The Shakespeare Ladies Club
Jonathan Hainsworth

The Shakespeare Ladies Club

It is well known in many accounts of how in 1741 the actor-manager, David Garrick, debuted as “Richard III” and caused a theatrical sensation with his dynamic and realistic acting style. The usual one-two punch is that William Shakespeare was a popular poet in his own Elizabethan-Jacobean times but his reputation – or even public knowledge of his works – was perilously close to falling into obscurity before Garrick’s stardom rebooted The Bard as, eventually, the National Poet, and beyond that as the greatest writer in all of recorded history.


However, in rescuing The Bard, there is a vital link missing between Shakespeare’s death in 1616 and Garrick’s overnight stardom in the 1740’s: The Shakespeare Ladies Club. They should be equally well-remembered and celebrated, yet apart from pockets of academia they are unjustly forgotten by the public and mass culture.


Formed in 1736 the club was a quartet of “Women of Quality”; three from the aristocracy and one a writer who ran a stationery shop, all educated and so enraptured by the plays of William Shakespeare that they met to read and discuss his transcendent genius. Not content with these sessions, they used their power and influence to successfully campaign for a statue of their literary idol to be placed in Westminster Abbey – and shamefully to this day their efforts remain overlooked, as credit for the statue is still given to a group of men.


 Indispensably, Elizabeth Boyd, Mary Cowper (later Baroness Walsingham), Mary Churchill (Duchess of Montagu), and led by Susanna Ashley-Cooper (Countess of Shaftesbury) lobbied theatres to not only put on the Shakespeare plays they loved, but also to perform them as originally written. Almost worse than being neglected, The Bard’s masterworks - when they were performed at all - had been ‘updated’ with music, dancing, special effects and, most damagingly, extra scenes and characters. These included altered endings in which Macbeth repents, Romeo and Juliet do not die and a sane King Lear reconciles with Cordelia, et al.


These women, at least the two who were affluent, put their considerable wealth behind their lobbying for more Shakespeare plays; they convinced theatre managers to put on the original versions by promising to underwrite any financial losses. They also had to overcome a post-Puritan, prudish culture that believed theatre to be immoral and no place for respectable women. By attending the Shakespeare plays themselves the SLC set a trend in motion; respectable women could comfortably attend the theatre and enjoy well-rounded female characters on stage.


Setting the groundwork for Garrick’s success, the Shakespeare Ladies Club were Patriotic Whigs (the political ancestors of Liberals) who adored the working-class author for his robust patriotism, his three-dimensional dramatizations of women (and men), and for his vivid, witty dialogue about passion, love and sex (in all its permutations). While no documentation has survived as to what they specifically talked about in their club’s meetings, we can make an educated guess from the letters, poems and novels they left behind as well as the plays they requested. Our book will showcase a series of chapters each of which focuses on a particular theme illustrated by quotes from the plays by The Bard which, we argue, must have thrilled these educated, worldly women in their inspiring and frank depiction of human relations.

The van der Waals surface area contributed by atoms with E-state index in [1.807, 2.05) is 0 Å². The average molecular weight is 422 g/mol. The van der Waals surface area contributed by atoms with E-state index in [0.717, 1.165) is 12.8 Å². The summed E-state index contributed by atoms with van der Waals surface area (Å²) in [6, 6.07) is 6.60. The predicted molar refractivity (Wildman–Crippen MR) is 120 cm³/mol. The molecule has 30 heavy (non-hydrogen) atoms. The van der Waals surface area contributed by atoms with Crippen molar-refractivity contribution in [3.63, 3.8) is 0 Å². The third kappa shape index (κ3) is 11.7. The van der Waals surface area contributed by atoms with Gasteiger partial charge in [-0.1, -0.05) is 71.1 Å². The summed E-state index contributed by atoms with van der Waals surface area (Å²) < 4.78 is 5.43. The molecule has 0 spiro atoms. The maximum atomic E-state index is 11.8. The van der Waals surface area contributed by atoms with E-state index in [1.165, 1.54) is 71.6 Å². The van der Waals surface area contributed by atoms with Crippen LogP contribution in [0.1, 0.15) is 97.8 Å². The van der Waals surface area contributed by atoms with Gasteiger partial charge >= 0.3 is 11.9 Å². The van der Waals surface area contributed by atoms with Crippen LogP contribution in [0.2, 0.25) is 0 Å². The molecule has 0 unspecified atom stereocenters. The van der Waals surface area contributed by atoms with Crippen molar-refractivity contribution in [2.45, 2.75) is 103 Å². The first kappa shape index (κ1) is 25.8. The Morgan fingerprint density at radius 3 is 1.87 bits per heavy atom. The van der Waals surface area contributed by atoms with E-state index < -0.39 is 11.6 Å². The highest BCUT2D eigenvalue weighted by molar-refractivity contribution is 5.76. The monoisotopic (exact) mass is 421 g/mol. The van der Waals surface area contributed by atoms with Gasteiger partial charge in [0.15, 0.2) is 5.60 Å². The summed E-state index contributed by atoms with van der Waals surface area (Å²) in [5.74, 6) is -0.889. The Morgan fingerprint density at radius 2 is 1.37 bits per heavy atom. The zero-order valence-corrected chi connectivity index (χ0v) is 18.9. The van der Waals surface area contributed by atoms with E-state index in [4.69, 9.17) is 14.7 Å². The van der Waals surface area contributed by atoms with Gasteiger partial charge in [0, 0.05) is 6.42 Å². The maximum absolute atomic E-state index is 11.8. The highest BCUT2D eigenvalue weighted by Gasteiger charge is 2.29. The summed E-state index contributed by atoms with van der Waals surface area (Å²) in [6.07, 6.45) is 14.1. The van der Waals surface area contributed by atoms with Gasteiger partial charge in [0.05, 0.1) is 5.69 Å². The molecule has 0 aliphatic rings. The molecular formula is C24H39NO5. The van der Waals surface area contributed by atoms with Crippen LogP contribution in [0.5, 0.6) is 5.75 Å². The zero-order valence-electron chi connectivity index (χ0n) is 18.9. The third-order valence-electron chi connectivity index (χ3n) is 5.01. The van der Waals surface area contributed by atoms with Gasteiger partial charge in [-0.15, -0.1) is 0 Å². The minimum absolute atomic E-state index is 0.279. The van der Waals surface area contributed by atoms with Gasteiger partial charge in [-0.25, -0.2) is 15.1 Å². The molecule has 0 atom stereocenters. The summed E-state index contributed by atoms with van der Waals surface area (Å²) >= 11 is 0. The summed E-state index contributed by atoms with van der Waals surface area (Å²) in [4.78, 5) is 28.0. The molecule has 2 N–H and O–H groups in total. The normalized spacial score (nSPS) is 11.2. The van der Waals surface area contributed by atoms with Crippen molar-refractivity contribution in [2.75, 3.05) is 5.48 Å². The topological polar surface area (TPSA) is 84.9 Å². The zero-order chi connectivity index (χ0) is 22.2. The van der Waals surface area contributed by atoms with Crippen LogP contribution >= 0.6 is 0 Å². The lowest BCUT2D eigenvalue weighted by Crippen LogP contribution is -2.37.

The SLC had an agenda beyond just saving The Bard; they wanted to rescue all of British culture from the clutches of pathetic pantomimes which depicted women as fools and tarts, and men as rakes and cowards. They contributed to the revival of quality writing that would dominate the rest of the 18th Century, including by a growing legion of acclaimed female authors.


 At the first Shakespeare Jubilee, David Garrick thanked the Ladies – by then all but one was deceased - for their invaluable service, yet since 1769 only this undoubtedly great, male actor is regularly ascribed credit for rescuing the greatest works in literature. This book seeks to redress this sexist imbalance; The Shakespeare Ladies will receive their long overdue credit for kick-starting and shaping the glories of the Shakespearean culture we enjoy to this day.


Book Details:

  • Author: Jonathan Hainsworth
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Jonathan Hainsworth

Jonathan Hainsworth

Educator and author Jonathan Julian Hainsworth is a high school History and English teacher with over thirty years experience. Australian born, Jonathan was raised in Adelaide and is a graduate of the University of Adelaide and the University of South Australia. Jonathan’s first book, an academic work was essentially an exploration of Scotland Yard Chief Sir Melville Macnaghten and his involvement in the “Jack the Ripper” case. This book received positive reviews and television, print and radio attention. Jonathan has a passion for historical investigation and the testin...
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